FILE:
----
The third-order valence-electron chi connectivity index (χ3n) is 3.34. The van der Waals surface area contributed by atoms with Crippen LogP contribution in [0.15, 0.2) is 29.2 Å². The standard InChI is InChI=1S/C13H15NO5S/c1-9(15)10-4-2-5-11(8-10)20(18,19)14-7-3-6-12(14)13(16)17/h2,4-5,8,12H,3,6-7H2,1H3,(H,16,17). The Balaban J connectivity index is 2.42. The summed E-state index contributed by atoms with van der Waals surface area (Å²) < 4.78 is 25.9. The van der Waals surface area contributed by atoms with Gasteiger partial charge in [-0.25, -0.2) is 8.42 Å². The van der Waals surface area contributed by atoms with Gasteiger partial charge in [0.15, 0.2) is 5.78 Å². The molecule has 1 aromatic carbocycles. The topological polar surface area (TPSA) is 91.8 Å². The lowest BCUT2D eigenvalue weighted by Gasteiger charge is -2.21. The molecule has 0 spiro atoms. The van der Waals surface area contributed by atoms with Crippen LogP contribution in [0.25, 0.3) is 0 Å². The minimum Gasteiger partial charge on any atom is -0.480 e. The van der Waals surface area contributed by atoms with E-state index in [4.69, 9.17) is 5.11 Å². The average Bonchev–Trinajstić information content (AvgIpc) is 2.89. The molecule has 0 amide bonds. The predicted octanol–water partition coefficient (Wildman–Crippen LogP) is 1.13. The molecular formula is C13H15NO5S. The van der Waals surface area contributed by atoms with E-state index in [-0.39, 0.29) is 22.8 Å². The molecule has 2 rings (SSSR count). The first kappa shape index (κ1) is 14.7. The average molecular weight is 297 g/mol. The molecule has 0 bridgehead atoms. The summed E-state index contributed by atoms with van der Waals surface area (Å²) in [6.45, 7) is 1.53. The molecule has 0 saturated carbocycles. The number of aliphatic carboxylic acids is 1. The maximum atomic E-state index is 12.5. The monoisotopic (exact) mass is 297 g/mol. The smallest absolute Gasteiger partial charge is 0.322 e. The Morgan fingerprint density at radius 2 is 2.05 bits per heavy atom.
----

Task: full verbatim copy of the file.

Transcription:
The third-order valence-electron chi connectivity index (χ3n) is 3.34. The van der Waals surface area contributed by atoms with Crippen LogP contribution in [0.15, 0.2) is 29.2 Å². The standard InChI is InChI=1S/C13H15NO5S/c1-9(15)10-4-2-5-11(8-10)20(18,19)14-7-3-6-12(14)13(16)17/h2,4-5,8,12H,3,6-7H2,1H3,(H,16,17). The Balaban J connectivity index is 2.42. The summed E-state index contributed by atoms with van der Waals surface area (Å²) < 4.78 is 25.9. The van der Waals surface area contributed by atoms with Gasteiger partial charge in [-0.25, -0.2) is 8.42 Å². The van der Waals surface area contributed by atoms with Gasteiger partial charge in [0.15, 0.2) is 5.78 Å². The molecule has 1 aromatic carbocycles. The topological polar surface area (TPSA) is 91.8 Å². The lowest BCUT2D eigenvalue weighted by Gasteiger charge is -2.21. The molecule has 0 spiro atoms. The van der Waals surface area contributed by atoms with Crippen LogP contribution in [0.25, 0.3) is 0 Å². The minimum Gasteiger partial charge on any atom is -0.480 e. The van der Waals surface area contributed by atoms with E-state index in [4.69, 9.17) is 5.11 Å². The average Bonchev–Trinajstić information content (AvgIpc) is 2.89. The molecule has 0 amide bonds. The predicted octanol–water partition coefficient (Wildman–Crippen LogP) is 1.13. The molecular formula is C13H15NO5S. The van der Waals surface area contributed by atoms with E-state index in [-0.39, 0.29) is 22.8 Å². The molecule has 2 rings (SSSR count). The first kappa shape index (κ1) is 14.7. The average molecular weight is 297 g/mol. The molecule has 0 bridgehead atoms. The summed E-state index contributed by atoms with van der Waals surface area (Å²) in [6.45, 7) is 1.53. The molecule has 0 saturated carbocycles. The number of aliphatic carboxylic acids is 1. The maximum atomic E-state index is 12.5. The monoisotopic (exact) mass is 297 g/mol. The smallest absolute Gasteiger partial charge is 0.322 e. The Morgan fingerprint density at radius 2 is 2.05 bits per heavy atom.